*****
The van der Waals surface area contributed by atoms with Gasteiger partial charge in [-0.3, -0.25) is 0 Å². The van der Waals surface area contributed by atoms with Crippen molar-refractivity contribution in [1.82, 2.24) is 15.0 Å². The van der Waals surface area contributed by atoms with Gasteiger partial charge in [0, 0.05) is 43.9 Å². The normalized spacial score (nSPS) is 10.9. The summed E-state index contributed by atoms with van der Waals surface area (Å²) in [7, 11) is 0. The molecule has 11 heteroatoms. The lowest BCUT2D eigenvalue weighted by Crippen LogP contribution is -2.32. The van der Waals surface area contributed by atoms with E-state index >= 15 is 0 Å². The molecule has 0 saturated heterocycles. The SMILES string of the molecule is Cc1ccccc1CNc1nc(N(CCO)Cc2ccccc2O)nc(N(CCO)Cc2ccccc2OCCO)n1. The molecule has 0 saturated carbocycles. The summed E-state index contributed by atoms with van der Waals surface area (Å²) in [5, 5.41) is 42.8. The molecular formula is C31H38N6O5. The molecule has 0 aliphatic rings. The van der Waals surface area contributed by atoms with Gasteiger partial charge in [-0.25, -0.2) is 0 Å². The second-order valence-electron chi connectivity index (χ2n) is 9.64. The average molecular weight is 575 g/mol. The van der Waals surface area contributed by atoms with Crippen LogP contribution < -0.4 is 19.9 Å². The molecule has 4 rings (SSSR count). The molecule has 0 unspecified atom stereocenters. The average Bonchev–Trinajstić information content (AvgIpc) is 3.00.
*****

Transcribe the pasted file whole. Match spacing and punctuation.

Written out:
The van der Waals surface area contributed by atoms with Gasteiger partial charge in [-0.3, -0.25) is 0 Å². The van der Waals surface area contributed by atoms with Crippen molar-refractivity contribution in [1.82, 2.24) is 15.0 Å². The van der Waals surface area contributed by atoms with Gasteiger partial charge in [0, 0.05) is 43.9 Å². The normalized spacial score (nSPS) is 10.9. The summed E-state index contributed by atoms with van der Waals surface area (Å²) in [7, 11) is 0. The molecule has 11 heteroatoms. The lowest BCUT2D eigenvalue weighted by Crippen LogP contribution is -2.32. The van der Waals surface area contributed by atoms with E-state index >= 15 is 0 Å². The molecule has 0 saturated heterocycles. The SMILES string of the molecule is Cc1ccccc1CNc1nc(N(CCO)Cc2ccccc2O)nc(N(CCO)Cc2ccccc2OCCO)n1. The molecule has 0 saturated carbocycles. The summed E-state index contributed by atoms with van der Waals surface area (Å²) in [5, 5.41) is 42.8. The molecular formula is C31H38N6O5. The molecule has 0 aliphatic rings. The van der Waals surface area contributed by atoms with Gasteiger partial charge in [-0.25, -0.2) is 0 Å². The second-order valence-electron chi connectivity index (χ2n) is 9.64. The average molecular weight is 575 g/mol. The van der Waals surface area contributed by atoms with Crippen LogP contribution < -0.4 is 19.9 Å². The molecule has 4 rings (SSSR count). The molecule has 0 unspecified atom stereocenters. The average Bonchev–Trinajstić information content (AvgIpc) is 3.00.